Thanks for the advice so far guys. Yes new to boating in general. I live down in deal which is by Dover. I plan to launch from the shore which is shingle. Will be two people most of the time certainly to start with.

What is the advantage to an external flue tank vs a intergral one. Are external tanks easy to use ?
If you have two people an 8 hp would be spot on, external tank has more capacity
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Old 10 July 2019, 01:46   #10
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I used to use a 3 hp 2 stroke on a bigger heavier SIB than that. I did many miles on the sea, inshore, with diving gear. It was easily big enough to push the boat at maximum non-planing speed.

Very roughly speaking, a boat has a maximum speed that it can go through the water. The only way to exceed that speed is to use enough power to get it up "on the plane" which means skimming across the surface rather than ploughing through the water.

Therefore, for the specific use that you have described, you would be OK with the small engine.

However, there are many variables to take into account.

One is the price, of course. Another is the weight to carry when setting up or putting away the boat.

Another is noise. A 3 hp at full throttle will be louder and more intrusive than a 6 hp at half throttle.

A heavily laden boat (crew/passengers/fishing tackle or dive gear) will sit lower in the water and require more power to reach maximum speed than an empty boat. And so on.

The only problem with your choice as described is that it would limit you to that. If you genuinely want to do nothing except motor half a mile to your yacht, or to a fishing spot off the rocks, or use the boat as a sun bathing platform or swimming platform in a sheltered bay, a smallish engine will do the job perfectly well.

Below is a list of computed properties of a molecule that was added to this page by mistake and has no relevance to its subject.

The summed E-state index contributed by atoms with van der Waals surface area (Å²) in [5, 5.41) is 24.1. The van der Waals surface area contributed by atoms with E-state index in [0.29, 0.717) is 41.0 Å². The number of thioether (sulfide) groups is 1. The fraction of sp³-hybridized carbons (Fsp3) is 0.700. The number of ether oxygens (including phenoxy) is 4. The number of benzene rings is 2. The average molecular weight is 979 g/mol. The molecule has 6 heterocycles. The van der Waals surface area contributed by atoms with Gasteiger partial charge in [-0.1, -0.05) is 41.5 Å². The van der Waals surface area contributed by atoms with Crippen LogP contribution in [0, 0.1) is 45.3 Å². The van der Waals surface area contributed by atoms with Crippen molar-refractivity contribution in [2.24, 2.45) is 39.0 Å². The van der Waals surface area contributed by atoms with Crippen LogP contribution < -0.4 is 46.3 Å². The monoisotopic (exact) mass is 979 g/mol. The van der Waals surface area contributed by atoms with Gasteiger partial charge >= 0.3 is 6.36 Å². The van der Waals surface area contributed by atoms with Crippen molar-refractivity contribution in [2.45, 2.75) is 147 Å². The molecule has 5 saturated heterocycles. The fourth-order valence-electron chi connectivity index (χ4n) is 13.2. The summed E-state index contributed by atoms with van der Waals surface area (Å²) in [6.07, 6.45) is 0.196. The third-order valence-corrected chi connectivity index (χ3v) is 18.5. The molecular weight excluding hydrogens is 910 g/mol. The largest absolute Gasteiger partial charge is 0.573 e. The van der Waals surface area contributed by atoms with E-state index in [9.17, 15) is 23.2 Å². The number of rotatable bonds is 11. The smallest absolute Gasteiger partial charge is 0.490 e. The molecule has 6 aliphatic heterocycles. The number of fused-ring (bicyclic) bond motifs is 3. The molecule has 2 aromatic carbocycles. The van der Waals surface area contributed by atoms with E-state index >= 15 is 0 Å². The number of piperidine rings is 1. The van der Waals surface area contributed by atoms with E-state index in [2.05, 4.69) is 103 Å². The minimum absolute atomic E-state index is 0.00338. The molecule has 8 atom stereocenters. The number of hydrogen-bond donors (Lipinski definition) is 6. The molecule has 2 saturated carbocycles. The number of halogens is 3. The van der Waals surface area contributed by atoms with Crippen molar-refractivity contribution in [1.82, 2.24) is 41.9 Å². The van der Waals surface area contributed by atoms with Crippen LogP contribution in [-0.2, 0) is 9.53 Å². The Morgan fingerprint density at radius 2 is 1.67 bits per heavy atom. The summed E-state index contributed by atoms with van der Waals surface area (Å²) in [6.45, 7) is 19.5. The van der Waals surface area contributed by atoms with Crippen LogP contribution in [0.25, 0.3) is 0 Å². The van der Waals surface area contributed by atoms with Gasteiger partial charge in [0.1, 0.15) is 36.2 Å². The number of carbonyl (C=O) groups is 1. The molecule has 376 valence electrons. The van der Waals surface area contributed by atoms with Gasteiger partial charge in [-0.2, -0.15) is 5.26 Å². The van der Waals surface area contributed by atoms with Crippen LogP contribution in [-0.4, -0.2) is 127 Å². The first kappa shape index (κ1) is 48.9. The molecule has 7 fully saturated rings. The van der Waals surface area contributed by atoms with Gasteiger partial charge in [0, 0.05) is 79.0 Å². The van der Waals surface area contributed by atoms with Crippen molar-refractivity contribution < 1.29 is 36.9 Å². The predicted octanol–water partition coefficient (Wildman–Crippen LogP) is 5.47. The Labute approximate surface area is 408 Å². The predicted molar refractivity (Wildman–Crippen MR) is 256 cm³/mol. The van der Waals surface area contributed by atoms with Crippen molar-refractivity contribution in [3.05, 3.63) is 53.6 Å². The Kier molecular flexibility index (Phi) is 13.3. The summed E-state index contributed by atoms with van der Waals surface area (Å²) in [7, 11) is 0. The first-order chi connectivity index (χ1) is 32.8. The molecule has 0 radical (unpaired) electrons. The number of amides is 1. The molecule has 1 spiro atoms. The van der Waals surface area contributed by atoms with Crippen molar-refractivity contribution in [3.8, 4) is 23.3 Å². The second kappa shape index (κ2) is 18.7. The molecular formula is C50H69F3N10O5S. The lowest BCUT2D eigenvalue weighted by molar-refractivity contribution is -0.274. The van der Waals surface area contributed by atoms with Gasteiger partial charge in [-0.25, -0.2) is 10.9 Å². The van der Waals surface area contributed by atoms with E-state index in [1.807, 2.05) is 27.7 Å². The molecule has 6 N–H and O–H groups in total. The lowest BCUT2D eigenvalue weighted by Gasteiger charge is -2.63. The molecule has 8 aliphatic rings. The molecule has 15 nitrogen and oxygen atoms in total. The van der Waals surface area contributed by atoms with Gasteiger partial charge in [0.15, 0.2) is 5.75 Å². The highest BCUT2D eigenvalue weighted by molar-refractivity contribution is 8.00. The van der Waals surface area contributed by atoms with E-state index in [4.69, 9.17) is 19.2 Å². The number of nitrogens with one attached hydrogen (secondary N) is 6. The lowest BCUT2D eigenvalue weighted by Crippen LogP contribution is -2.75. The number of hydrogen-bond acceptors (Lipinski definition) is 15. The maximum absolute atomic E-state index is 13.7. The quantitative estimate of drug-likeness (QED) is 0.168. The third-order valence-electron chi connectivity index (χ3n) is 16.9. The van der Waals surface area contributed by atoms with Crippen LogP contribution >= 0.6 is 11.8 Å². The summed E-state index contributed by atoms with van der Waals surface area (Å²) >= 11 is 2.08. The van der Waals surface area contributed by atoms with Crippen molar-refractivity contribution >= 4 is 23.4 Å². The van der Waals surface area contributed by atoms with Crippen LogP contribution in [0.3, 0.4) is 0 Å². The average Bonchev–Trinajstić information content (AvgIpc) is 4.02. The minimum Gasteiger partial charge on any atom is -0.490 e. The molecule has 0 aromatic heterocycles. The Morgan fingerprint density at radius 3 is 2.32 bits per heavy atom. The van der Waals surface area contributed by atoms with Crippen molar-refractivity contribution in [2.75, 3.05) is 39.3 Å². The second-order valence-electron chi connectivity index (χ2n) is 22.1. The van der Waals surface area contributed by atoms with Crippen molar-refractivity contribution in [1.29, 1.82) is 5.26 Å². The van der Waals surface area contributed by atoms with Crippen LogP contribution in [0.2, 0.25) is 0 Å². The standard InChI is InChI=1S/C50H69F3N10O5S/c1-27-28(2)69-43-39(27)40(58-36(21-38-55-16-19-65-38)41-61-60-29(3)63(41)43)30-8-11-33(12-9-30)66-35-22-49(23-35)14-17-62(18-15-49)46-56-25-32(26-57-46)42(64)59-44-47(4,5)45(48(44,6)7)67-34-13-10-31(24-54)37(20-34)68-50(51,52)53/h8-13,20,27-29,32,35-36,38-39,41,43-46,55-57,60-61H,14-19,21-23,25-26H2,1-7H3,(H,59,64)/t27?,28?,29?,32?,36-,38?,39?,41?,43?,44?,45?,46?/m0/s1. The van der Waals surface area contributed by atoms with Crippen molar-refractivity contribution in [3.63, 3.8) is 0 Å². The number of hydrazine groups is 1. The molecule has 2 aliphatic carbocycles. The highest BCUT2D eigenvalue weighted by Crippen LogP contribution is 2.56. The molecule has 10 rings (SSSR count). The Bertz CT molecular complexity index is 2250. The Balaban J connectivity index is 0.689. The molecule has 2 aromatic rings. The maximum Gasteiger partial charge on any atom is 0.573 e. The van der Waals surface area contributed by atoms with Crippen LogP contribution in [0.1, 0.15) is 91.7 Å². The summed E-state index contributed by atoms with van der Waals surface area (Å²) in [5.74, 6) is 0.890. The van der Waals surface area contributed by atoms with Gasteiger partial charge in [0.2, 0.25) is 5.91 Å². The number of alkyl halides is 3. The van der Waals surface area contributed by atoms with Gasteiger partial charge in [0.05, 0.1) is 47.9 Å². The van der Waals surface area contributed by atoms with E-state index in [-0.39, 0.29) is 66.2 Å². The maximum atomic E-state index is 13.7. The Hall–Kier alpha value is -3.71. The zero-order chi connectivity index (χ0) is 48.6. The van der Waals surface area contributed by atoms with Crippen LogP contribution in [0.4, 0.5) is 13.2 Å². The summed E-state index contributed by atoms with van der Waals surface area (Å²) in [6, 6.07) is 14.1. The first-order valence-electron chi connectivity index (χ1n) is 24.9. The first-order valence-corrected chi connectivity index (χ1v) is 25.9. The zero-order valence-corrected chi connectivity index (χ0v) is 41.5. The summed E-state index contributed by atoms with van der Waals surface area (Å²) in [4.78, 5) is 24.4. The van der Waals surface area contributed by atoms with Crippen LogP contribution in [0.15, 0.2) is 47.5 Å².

If you might want to spread your wings, go a little further, keep your options open, cope with worse sea conditions etc. then it would be wise to build in some reserve by buying a bigger one.

Then the choice becomes between the biggest you can get afford and carry an integral tank (takes up less space in the hull) or going up a step to a 9.9 or 15 with a remote tank.

Faster and more powerful is not always better. It depends what you personally want to do with the boat, how often, and how much you want to invest.

I've had some of my best days out poddling about with an egg whisk of an engine, taking the time to watch the wildlife, admire the scenery, and enjoy the trip. There are many merits to having an engine you can easily carry between the car and the slipway.
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Old 10 July 2019, 04:53   #11
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+1 Mike.
No need for me to add more.. IMO ..you have covered all points very well

Only thing I could add is .. with small OBs ..like the kayakers..learn to use the tides to get a faster landspeed than displacement speed. Example if a 2 knot tide and you go in same direction and your boat top speed is 5knots ..you are flying almong at 7 knots relative to the shore..fight into it though and you are only doing 3knots relative to the shore. If its a 6 knot tide ..then you have to wait until it turns if you want to go against it...but go with it..you feel you are almost planning at 11 knots :-D